The last EPRG event of the year was an inspiring visit to Blaeneinion farm – home to a reforestation project, organic farm, and one male European beaver. After a transnational effort at organizing with the three group conveners in Wales, Mexico, and Serbia, we successfully car pooled to the Artist’s Valley that is the home of the 75ha of the farm. We were welcomed by Sharon, the founder and director of the project, and after some tea and biscuits in the beautiful on-site lodge, we got a detailed tour of the many things that are happening at Blaeneinion. Sharon’s enthusiasm, dedication, and ability to manage such a versatile project kept us going despite the rain clouds that gathered over Artist’s valley in the afternoon!
The project started as a reforestation project – bought as an old sheep farm, the site now has more than 70,000 trees planted. With the help of a grant from the Forestry Commission in Wales and hardworking volunteers who take ‘planting holidays,’ the barren pastures are slowly being turned into a young forest.
Because of the harsh climate which includes 100 mph winds and frosts well into April, the project was marked by many losses in the early years, but also a sharp learning curve. Choosing trees fit specifically for high winds and long winters, and developing her own know-how on saplings, spirals, and planting techniques, Sharon is creating a deciduous forest that will not only help recover the lost soil quality but also provide food from walnut and chestnut, elder, wild pear, wild cherry and plum trees. In the years to come, it will also provide timber for fuel, building materials, furniture making, sap for wine production and much more. One of the most educating experiences of the tour was comparing plots in different stages or re-wilding: seeing a plot that has been free from grazing for just a couple of years, next to a plot that has had more than five years to start its recovery, shows the true extent and importance of soil recovery in mid Wales.
One part of the farm is slowly being turned into a forest garden, following the principles of agroforestry – plants are planted in ‘stories’ or layers to create an edible and medicinal ecosystem. This system mimics natural systems, is highly productive, and bypasses many of the problems that monoculture systems face.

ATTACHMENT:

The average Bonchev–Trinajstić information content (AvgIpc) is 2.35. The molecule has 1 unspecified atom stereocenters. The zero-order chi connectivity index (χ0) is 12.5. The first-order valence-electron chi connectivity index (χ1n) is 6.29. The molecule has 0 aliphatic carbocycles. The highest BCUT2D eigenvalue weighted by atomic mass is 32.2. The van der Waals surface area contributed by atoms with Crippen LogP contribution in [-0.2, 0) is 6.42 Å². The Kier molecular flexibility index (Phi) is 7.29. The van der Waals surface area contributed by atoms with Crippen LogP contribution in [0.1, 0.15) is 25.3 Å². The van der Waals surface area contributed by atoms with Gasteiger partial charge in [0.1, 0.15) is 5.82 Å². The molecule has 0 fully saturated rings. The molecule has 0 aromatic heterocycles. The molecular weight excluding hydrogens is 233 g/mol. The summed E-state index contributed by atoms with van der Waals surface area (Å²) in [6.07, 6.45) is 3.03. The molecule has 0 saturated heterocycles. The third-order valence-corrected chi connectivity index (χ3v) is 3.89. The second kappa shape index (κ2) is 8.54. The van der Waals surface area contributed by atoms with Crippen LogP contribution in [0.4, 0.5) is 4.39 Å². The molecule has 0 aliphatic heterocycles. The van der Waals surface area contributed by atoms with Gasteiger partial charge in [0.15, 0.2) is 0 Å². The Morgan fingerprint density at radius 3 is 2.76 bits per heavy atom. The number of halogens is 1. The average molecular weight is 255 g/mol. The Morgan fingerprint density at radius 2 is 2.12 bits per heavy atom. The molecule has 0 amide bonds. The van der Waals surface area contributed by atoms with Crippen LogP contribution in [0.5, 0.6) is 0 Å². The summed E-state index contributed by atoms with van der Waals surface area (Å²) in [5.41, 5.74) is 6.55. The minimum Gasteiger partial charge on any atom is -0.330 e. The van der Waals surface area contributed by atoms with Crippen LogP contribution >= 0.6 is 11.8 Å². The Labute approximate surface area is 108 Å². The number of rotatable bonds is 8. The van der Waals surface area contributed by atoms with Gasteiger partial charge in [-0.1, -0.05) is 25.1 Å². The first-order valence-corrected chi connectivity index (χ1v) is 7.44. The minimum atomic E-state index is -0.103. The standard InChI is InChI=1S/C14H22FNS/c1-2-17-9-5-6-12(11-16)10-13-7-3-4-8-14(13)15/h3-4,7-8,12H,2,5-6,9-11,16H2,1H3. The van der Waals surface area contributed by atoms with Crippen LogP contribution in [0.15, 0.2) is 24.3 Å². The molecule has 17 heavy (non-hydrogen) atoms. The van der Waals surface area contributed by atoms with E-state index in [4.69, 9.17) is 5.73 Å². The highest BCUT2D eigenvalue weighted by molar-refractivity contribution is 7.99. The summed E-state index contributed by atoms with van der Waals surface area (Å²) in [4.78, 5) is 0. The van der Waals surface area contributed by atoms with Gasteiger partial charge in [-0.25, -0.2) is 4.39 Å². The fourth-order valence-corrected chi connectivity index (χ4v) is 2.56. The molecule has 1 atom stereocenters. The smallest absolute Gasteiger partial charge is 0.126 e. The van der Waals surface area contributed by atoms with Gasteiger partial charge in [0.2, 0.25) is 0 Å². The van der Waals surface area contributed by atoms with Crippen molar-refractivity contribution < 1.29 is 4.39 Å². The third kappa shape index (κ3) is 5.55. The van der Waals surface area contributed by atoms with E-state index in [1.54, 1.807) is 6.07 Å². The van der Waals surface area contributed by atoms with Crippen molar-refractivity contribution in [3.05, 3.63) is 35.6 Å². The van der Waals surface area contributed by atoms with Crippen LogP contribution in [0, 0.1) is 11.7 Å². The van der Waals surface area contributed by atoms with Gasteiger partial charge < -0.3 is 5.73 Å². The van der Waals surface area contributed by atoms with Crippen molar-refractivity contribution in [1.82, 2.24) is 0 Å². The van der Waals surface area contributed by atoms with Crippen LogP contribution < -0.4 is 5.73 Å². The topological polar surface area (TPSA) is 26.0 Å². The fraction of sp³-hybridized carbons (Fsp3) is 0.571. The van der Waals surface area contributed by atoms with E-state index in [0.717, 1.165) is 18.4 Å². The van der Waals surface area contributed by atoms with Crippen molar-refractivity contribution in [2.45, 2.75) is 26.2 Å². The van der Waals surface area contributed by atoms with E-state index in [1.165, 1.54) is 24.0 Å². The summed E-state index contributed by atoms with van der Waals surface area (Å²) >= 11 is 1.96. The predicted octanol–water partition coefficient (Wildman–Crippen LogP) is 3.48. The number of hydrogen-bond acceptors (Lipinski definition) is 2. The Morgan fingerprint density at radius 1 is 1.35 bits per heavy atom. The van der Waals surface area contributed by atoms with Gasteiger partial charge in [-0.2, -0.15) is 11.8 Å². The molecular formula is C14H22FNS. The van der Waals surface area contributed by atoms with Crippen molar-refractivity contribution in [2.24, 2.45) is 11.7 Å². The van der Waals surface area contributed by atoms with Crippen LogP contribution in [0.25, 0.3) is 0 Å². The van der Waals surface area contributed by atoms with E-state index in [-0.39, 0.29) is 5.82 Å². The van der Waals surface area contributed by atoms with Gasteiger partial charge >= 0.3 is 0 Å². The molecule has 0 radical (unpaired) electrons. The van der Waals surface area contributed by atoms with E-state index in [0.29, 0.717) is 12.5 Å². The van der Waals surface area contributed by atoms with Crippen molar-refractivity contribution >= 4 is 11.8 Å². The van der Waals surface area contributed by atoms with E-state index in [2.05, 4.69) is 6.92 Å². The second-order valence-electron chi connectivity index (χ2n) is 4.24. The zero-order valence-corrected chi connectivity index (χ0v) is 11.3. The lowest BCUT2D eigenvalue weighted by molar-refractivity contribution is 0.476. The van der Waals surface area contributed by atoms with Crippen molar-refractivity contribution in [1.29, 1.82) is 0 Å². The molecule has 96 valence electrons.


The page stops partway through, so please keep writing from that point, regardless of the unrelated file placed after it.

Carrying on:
Producing food with many challenges like poor acidic soil and endless armies of slugs was a challenge for Sharon, but she used her experience from two decades of permaculture projects in London and started a producing and selling food at Blaeneinion. We took cover from the rain in two poly-tunnels built by Sharon and volunteers at Blaeneinion – the humid air and comfortable temperatures extends the growing season for a crucial few months and allows a steadier income. Sharon’s beautiful produce is now a part of the Green Isle Growers’ veg box scheme and also sold at the Community Shop in Machynlleth.
The biggest reward at the end of the tour was seeing Blaeneinion’s Mr. Beaver come out for the night and have his breakfast of apples, carrots, and willow. Mr Beaver lives in a 2.5-acre enclosure at Blaeneinion and attracts crucial guests needed to keep the project going.
If you would like to get closer to Blaeneinion, there are two ways to spend more time on the farm. If you want to actively contribute to the re-planting project, you can take a working holiday and help out Sharon by planting trees and doing basic farm work. Food and accommodation in a yurt provided!
If you would like to use Blaeneinion as a quiet escape, you can also stay in one of the lodges at very affordable prices. More than just comfortable accommodation, these lodges provide the crucial funding needed to keep the project going. You can check out the website and find out more info by e-mailing Sharon directly at: 01654 781215, email@example.com.
This was the last EPRG event for the 2015/2016. We will spend the next month developing the programme for next year. If you want to get more involved or have ideas that we could work on together, please do get in touch with coordinators Katarina Kušić (kak12), Danielle House (dah20) and Justa Hopma (jmh23). We are looking forward to seeing you all again in the autumn!
“Many thanks to the EPRG and of course to amazing Sharon. I found Blaeneinion to be impressive and inspiring; the evening was most enjoyable, despite the rain. Looking forward to seeing Mrs Beaver next time!”
– Professor Henry Lamb, DGES, Aberystwyth University
“Thanks to the EPRG for organising the outing to Blaeneinion Farm near Machynlleth yesterday. It’s an ambitious permaculture project set on 75 acres and includes reforesting the open pasture with native broad leaf, nut bearing and fruiting trees and the reintroduction of beavers. I found it really inspiring. Taking back the Earth!”
– Mike Fincken, Greenpeace captain of the Rainbow Warrior